Finally, paint and furnishings! The green paint looks a little, I dunno, electric in this shot. It's another cheap digital camera trick. I built the coffee table and end table too, using some real nice quarter-sawn oak I found in the Bronx. The former has a hidden tray in front to stash the various remotes. One problem: Chopper is already starting to tear apart those tapestry sofas.
   

entry floor
The entryway/foyer floor was the final first-floor eyesore so I was anxious to get this out of the way. The problem was cost. I wanted a marble medallion but I couldn't find anything decent for less than five-hundred bucks. Then I decided to check the web, where I found an eBay store that specializes in them. This cost $139 so I grabbed it and finished off the field with green tumbled marble and ivory marble mosaics.

But before I did that I had to replace the concrete subfloor, which was crumbling due to a badly-placed air valve in the basement that was blowing super-heated steam underneath. I relocated it above the floor (you can see it in the upper left corner). A wet saw is mandatory for stone tile and cuts like this.
  View from the living room. From a distance it looks like the presidential seal. The key to tile applications like this is lots and lots of layout. I used up half a pencil drawing quadrants, lines and circles on the rough concrete. I also made a masonite template of the medallion for the tile cuts. Polished marble tile in the field would have prevented that wide, ragged grout line but that would have meant a dangerously slippery floor inside the main entrance.

stained glass construction

After getting some pricey estimates for the four stained glass panels needed for the LR french doors I built, I decided to make them myself. I saved money even after buying all the tools and materials I needed. Actually, the skills required to do a decent job for something as simple as this aren't much different than those required for simple woodwork joinery.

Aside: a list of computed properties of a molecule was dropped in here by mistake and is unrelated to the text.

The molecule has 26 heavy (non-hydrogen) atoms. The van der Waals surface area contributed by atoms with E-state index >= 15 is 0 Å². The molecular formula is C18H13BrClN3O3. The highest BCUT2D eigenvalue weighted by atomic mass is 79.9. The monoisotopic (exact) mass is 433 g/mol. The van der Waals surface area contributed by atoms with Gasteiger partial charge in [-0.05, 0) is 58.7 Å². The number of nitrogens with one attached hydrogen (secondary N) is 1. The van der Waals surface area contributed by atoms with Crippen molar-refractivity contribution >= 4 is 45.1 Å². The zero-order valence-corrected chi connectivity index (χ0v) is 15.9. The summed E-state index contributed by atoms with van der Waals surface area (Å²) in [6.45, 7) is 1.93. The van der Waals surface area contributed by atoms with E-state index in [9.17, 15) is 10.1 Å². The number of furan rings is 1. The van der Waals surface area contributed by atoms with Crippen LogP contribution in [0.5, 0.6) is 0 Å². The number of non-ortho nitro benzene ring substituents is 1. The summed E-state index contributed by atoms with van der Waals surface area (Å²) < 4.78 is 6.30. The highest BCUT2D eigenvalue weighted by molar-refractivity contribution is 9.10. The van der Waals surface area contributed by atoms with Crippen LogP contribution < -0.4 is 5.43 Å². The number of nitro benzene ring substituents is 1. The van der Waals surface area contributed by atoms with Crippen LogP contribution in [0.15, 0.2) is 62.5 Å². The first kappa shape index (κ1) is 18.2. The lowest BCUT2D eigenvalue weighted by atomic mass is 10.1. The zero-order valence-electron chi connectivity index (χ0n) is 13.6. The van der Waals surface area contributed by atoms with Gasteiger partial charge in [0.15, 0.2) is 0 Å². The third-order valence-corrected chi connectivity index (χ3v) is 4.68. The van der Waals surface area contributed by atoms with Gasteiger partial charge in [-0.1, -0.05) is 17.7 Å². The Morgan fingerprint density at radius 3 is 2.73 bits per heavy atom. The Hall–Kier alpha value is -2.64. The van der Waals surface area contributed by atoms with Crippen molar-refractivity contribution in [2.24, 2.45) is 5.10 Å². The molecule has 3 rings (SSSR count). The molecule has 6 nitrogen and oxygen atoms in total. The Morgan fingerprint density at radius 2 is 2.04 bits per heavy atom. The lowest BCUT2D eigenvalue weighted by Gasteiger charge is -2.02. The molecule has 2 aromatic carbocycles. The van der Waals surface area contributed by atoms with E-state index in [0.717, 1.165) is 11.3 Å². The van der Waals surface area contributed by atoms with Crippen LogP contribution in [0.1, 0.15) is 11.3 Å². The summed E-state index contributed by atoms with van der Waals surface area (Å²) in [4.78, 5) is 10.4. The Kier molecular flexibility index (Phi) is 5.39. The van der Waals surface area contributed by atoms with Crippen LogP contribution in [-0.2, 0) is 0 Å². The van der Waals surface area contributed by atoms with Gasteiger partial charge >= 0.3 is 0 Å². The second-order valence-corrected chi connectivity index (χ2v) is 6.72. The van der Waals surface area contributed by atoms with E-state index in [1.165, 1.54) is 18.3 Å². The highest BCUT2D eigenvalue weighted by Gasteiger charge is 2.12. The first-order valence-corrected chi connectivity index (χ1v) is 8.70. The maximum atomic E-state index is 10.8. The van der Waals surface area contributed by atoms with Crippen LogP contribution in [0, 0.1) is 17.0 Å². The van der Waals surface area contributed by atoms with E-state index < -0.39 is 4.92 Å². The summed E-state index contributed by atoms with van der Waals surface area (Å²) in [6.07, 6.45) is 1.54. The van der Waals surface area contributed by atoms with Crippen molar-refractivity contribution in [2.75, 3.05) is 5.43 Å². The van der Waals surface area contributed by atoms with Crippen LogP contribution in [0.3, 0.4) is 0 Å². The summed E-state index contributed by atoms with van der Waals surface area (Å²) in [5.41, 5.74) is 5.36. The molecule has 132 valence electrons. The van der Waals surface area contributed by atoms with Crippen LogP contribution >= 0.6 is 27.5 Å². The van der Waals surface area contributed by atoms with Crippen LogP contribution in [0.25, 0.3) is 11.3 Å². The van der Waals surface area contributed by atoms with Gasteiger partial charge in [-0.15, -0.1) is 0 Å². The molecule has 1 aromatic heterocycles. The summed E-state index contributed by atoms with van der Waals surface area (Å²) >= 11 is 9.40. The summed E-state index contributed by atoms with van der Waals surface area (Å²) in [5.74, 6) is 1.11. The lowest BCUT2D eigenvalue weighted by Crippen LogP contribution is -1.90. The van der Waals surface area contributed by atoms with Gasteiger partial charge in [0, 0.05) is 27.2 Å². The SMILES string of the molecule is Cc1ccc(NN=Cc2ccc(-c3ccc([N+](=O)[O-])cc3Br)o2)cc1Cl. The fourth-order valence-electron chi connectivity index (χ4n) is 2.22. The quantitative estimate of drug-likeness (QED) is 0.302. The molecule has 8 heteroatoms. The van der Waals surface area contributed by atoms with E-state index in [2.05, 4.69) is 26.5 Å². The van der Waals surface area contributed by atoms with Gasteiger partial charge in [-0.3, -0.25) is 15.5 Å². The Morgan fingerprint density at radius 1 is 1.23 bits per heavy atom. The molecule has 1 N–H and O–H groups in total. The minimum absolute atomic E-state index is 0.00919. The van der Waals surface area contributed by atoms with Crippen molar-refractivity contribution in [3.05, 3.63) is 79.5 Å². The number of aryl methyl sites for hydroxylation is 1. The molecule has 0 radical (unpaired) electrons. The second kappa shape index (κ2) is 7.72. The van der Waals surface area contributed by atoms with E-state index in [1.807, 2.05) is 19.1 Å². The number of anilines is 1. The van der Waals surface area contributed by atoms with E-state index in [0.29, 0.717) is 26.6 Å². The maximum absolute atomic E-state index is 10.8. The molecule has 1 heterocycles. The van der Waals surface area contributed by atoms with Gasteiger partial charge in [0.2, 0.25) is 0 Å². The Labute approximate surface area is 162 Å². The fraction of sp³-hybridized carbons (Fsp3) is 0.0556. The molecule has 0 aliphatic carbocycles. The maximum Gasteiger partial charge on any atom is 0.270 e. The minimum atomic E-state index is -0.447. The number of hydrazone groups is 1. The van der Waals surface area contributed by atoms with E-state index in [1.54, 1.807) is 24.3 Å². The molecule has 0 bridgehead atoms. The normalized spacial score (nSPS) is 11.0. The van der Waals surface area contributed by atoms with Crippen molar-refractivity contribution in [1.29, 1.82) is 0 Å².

The layout. The design incorporates elements in the existing living room transom and entryway sidelight windows. My table saw extension is the layout table.   Laying out stained glass is a bit like building a jig saw puzzle. Tight fits are important because stained glass is basically just a broken window repaired with lead cane. Gaps between cane joints or cane and glass will be weak points later.
Two down, two to go. The panels are puttied and polished and have to lay flat for three days to cure. So do I occasionally.   The stained glass panels are installed in the living room french doors. Unfortunately, the ornate wrought iron doors behind it kind of obliterate the glass with the low winter sunlight beating on them.

Comments

Posted by Anonymous (not verified) on

You crack me up...because you look like you are constantly thinking of one more idea...this is very dangerous because sometimes one never gets done. Your place is fabulous. Just sold a 1907 four square in WA state and bought a 1970's rambler... 3000 sq ft of mess. I am new at this blogging stuff but yours has been the best! Thank You!